Mentions: We found that the synthetic analog of viral RNA, poly(I:C), induces the expression of various different genes in RPE cells. To determine whether poly(I:C) also induces activation of intracellular signal transduction pathways, we examined with western blot analysis the phosphorylation levels of ERK1/2, p38 MAPK, and Akt proteins. As shown in Figure 7, poly(I:C) induced dose-dependent increases in the phosphorylation levels of ERK1/2 and p38 MAPK proteins. The effects of poly(I:C) were more pronounced after 1 h than after 20 min of stimulation (Figure 7). Poly(I:C) also induced a moderate increase in the phosphorylation level of the Akt protein, which was apparent after 20 min, but not after 1 h of stimulation (Figure 7). In contrast, poly(I:C) did not induce an alteration in the phosphorylation level of STAT3 protein (Figure 7). In agreement with previous studies [33,34], the positive control, PDGF, induced alterations in the phosphorylation level of all proteins investigated (Figure 7). The data suggest that viral RNA induces activation of various signal transduction pathways in RPE cells.

Bottom Line: We compared the effects of synthetic viral RNA (poly(I:C)) and viral/bacterial DNA (CpG-ODN) on the expression of genes known to be involved in the development of AMD in retinal pigment epithelial (RPE) cells.The widespread effects of viral RNA, and the restricted effects of viral/bacterial DNA, on the gene expression pattern of RPE cells may suggest that viral RNA rather than viral/bacterial DNA induces physiologic alterations of RPE cells, which may aggravate inflammation in the aged retina.The data also suggest that selective inhibition of distinct signal transduction pathways or individual transcription factors may not be effective to inhibit viral retinal inflammation.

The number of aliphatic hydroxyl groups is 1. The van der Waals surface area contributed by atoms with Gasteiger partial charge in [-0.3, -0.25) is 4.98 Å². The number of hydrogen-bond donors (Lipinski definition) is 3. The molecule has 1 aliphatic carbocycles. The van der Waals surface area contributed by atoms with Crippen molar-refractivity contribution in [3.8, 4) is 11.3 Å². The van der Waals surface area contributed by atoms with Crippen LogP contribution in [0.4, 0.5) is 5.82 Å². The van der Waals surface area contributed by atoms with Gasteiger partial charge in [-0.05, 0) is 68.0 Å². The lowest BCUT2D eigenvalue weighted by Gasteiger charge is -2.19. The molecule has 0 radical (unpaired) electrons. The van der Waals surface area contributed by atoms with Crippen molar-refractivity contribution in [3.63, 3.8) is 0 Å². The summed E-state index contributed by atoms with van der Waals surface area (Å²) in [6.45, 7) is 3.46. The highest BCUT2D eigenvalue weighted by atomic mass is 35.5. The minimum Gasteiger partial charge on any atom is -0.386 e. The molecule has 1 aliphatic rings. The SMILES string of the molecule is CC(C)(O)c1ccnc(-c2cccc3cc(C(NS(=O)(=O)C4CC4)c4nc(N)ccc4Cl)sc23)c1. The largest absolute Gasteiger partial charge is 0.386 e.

View Article: PubMed Central - PubMed

Affiliation: Department of Ophthalmology and Eye Hospital, University of Leipzig, Leipzig, Germany.

ABSTRACT

Purpose: The pathogenesis of age-related macular degeneration (AMD) is associated with systemic and local inflammation. Various studies suggested that viral or bacterial infection may aggravate retinal inflammation in the aged retina. We compared the effects of synthetic viral RNA (poly(I:C)) and viral/bacterial DNA (CpG-ODN) on the expression of genes known to be involved in the development of AMD in retinal pigment epithelial (RPE) cells.

Methods: Cultured human RPE cells were stimulated with poly(I:C; 500 µg/ml) or CpG-ODN (500 nM). Alterations in gene expression and protein secretion were determined with real-time RT-PCR and ELISA, respectively. Phosphorylation of signal transduction molecules was revealed by western blotting.

Results: Poly(I:C) induced gene expression of the pattern recognition receptor TLR3, transcription factors (HIF-1α, p65/NF-κB), the angiogenic factor bFGF, inflammatory factors (IL-1β, IL-6, TNFα, MCP-1, MIP-2), and complement factors (C5, C9, CFB). Poly(I:C) also induced phosphorylation of ERK1/2 and p38 MAPK proteins, and the secretion of bFGF and TNFα from the cells. CpG-ODN induced moderate gene expression of transcription factors (p65/NF-κB, NFAT5) and complement factors (C5, C9), while it had no effect on the expression of various TLR, angiogenic factor, and inflammatory factor genes. The activities of various signal transduction pathways and transcription factors were differentially involved in mediating the poly(I:C)-induced transcriptional activation of distinct genes.

Conclusions: The widespread effects of viral RNA, and the restricted effects of viral/bacterial DNA, on the gene expression pattern of RPE cells may suggest that viral RNA rather than viral/bacterial DNA induces physiologic alterations of RPE cells, which may aggravate inflammation in the aged retina. The data also suggest that selective inhibition of distinct signal transduction pathways or individual transcription factors may not be effective to inhibit viral retinal inflammation.

No MeSH data available.


Related in: MedlinePlus